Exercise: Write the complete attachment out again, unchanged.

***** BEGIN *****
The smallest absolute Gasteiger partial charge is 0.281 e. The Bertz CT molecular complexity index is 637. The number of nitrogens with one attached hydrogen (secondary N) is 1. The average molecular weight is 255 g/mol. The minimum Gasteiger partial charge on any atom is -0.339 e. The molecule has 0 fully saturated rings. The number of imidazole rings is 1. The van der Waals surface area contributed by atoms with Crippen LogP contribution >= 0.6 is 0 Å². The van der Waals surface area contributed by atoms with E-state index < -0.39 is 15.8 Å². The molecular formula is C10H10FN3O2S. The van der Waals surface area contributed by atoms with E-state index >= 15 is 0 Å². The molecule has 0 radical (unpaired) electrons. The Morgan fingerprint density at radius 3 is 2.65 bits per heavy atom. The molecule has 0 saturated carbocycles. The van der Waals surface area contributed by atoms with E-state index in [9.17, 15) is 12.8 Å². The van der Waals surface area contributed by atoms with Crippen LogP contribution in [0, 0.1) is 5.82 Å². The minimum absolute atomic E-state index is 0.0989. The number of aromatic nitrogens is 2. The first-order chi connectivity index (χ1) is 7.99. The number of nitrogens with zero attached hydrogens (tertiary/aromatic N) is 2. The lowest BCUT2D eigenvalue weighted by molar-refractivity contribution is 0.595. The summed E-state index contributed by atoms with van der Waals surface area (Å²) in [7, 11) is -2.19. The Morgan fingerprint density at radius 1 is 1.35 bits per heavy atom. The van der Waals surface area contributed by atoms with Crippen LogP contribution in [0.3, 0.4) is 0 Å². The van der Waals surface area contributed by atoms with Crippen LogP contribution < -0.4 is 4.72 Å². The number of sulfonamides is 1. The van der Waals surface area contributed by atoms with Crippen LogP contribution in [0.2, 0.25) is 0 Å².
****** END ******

The smallest absolute Gasteiger partial charge is 0.281 e. The Bertz CT molecular complexity index is 637. The number of nitrogens with one attached hydrogen (secondary N) is 1. The average molecular weight is 255 g/mol. The minimum Gasteiger partial charge on any atom is -0.339 e. The molecule has 0 fully saturated rings. The number of imidazole rings is 1. The van der Waals surface area contributed by atoms with Crippen LogP contribution >= 0.6 is 0 Å². The van der Waals surface area contributed by atoms with E-state index < -0.39 is 15.8 Å². The molecular formula is C10H10FN3O2S. The van der Waals surface area contributed by atoms with E-state index >= 15 is 0 Å². The molecule has 0 radical (unpaired) electrons. The Morgan fingerprint density at radius 3 is 2.65 bits per heavy atom. The molecule has 0 saturated carbocycles. The van der Waals surface area contributed by atoms with E-state index in [9.17, 15) is 12.8 Å². The van der Waals surface area contributed by atoms with Crippen LogP contribution in [0, 0.1) is 5.82 Å². The minimum absolute atomic E-state index is 0.0989. The number of aromatic nitrogens is 2. The first-order chi connectivity index (χ1) is 7.99. The number of nitrogens with zero attached hydrogens (tertiary/aromatic N) is 2. The lowest BCUT2D eigenvalue weighted by molar-refractivity contribution is 0.595. The summed E-state index contributed by atoms with van der Waals surface area (Å²) in [7, 11) is -2.19. The Morgan fingerprint density at radius 1 is 1.35 bits per heavy atom. The van der Waals surface area contributed by atoms with Crippen LogP contribution in [0.3, 0.4) is 0 Å². The van der Waals surface area contributed by atoms with Crippen LogP contribution < -0.4 is 4.72 Å². The number of sulfonamides is 1. The van der Waals surface area contributed by atoms with Crippen LogP contribution in [0.2, 0.25) is 0 Å².